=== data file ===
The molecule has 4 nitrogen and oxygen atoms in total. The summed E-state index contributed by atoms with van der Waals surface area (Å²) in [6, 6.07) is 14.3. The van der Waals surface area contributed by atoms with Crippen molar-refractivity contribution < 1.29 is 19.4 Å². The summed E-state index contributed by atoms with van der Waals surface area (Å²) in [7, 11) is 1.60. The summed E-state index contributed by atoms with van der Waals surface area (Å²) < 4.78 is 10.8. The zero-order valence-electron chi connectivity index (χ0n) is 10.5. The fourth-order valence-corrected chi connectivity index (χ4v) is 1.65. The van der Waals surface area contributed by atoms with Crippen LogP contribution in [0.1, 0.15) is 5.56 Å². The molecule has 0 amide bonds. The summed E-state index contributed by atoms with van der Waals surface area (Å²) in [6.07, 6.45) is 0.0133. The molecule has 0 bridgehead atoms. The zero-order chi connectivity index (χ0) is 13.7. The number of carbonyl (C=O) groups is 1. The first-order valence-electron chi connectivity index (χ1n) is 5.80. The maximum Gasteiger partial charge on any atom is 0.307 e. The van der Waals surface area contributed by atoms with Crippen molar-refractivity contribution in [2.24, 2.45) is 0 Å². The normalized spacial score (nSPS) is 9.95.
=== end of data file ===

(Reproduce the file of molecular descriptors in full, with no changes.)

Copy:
The molecule has 4 nitrogen and oxygen atoms in total. The summed E-state index contributed by atoms with van der Waals surface area (Å²) in [6, 6.07) is 14.3. The van der Waals surface area contributed by atoms with Crippen molar-refractivity contribution < 1.29 is 19.4 Å². The summed E-state index contributed by atoms with van der Waals surface area (Å²) in [7, 11) is 1.60. The summed E-state index contributed by atoms with van der Waals surface area (Å²) < 4.78 is 10.8. The zero-order valence-electron chi connectivity index (χ0n) is 10.5. The fourth-order valence-corrected chi connectivity index (χ4v) is 1.65. The van der Waals surface area contributed by atoms with Crippen LogP contribution in [0.1, 0.15) is 5.56 Å². The molecule has 0 amide bonds. The summed E-state index contributed by atoms with van der Waals surface area (Å²) in [6.07, 6.45) is 0.0133. The molecule has 0 bridgehead atoms. The zero-order chi connectivity index (χ0) is 13.7. The number of carbonyl (C=O) groups is 1. The first-order valence-electron chi connectivity index (χ1n) is 5.80. The maximum Gasteiger partial charge on any atom is 0.307 e. The van der Waals surface area contributed by atoms with Crippen molar-refractivity contribution in [2.24, 2.45) is 0 Å². The normalized spacial score (nSPS) is 9.95.